Supportive community: "The community support throughout was almost tearjerking," Miller said. "When we got back and there were all those people in their yards there to greet them. When I glanced up to stands at Penn State and all the white shirts covered the stands. And even when we got to the end of states, a lot of coaches and umpires from our end of the district were there and that meant an awful lot, too."
Favorite memory: "There were quite a few," Miller said. "When Morgan Burdge cracked a 2-run homer in one game, that was a big boost for the team and that was a big moment for me. We knew she could hit. But when she came close to the fence several times and finally cleared it, that was big. Jenna Rhodes, when she threw the first four innings of the first state game, I was super proud of her. I had a lot of faith in Jenna. I thought the split pitching with Blaire Lauthers might be an edge. But when they were working there, that was probably one of my highlights of the season: seeing both kids performing at their best as a joint attack. And that panned out so well.
"Also some of the girls, Amanda Laye picking up some nice ground balls. Melissa Zeger was almost flawless at first. She pulled out some real nice in-the-dirt catches. Our outfielders: the girls in the corners, when they catch some, that's special. You expect that from the older girls, but when the young girls do it, that's special.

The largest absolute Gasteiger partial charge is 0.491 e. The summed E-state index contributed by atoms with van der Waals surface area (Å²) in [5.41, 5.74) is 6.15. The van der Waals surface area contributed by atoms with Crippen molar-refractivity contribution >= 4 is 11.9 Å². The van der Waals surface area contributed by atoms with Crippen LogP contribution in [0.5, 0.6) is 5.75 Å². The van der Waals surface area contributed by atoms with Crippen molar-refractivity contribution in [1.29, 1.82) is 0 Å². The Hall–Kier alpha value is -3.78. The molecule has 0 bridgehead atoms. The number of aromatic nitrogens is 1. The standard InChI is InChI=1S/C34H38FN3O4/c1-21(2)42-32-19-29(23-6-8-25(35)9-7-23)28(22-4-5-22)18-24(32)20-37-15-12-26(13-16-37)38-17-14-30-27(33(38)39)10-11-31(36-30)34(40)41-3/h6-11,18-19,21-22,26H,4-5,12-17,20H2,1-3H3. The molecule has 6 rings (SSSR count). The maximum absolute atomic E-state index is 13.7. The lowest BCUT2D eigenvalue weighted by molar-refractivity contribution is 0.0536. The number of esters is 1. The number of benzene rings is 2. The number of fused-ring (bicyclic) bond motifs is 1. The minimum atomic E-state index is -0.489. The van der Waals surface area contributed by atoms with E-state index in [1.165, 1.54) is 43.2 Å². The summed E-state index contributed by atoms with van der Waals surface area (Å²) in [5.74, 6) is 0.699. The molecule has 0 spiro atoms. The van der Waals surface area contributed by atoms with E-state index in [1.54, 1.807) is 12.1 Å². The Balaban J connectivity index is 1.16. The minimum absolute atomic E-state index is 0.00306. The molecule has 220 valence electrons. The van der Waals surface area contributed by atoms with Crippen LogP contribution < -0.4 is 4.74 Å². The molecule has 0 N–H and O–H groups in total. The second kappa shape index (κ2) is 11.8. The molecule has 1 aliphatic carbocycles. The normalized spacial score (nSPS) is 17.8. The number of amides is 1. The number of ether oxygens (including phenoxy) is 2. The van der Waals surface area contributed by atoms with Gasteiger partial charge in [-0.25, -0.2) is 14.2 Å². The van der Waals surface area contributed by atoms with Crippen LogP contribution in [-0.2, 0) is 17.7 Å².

"Then the girls on the bench, when they got a chance to shine, that meant a lot to me too.
"Across the board, every kid is awful precious. Even during practice, they'll do something that makes me think I'm getting through to them. But as far as the big moment, Dougherty, playing center and a team was pressing us, she threw a perfect strike to keep a runner from getting home. Then at states when Naomi threw two kids out by two steps - they were graveyard-dead out. Then Blaire, Burdge and Dougherty hitting home runs. When you see the other team's chins drop, it feels so good.
"Then at the end of the season, Blaire and Jenna hitting their strides. Then in the first state game, both threw offspeed pitches. We'd been working on that in practice that week, and both of them nailed girls where their eyes got big and they whiffed on the swing.
"Burdge had a double play at second this year where she caught a line drive and touched the runner who left first. I was like, man, this kid is really going to shine.
"Amanda Zeger, at first, she dug more balls out of dirt for first year girl - that was maybe as good as anything I ever had. Last year, our girl was really good at that. It was great for a freshman to come in and do that.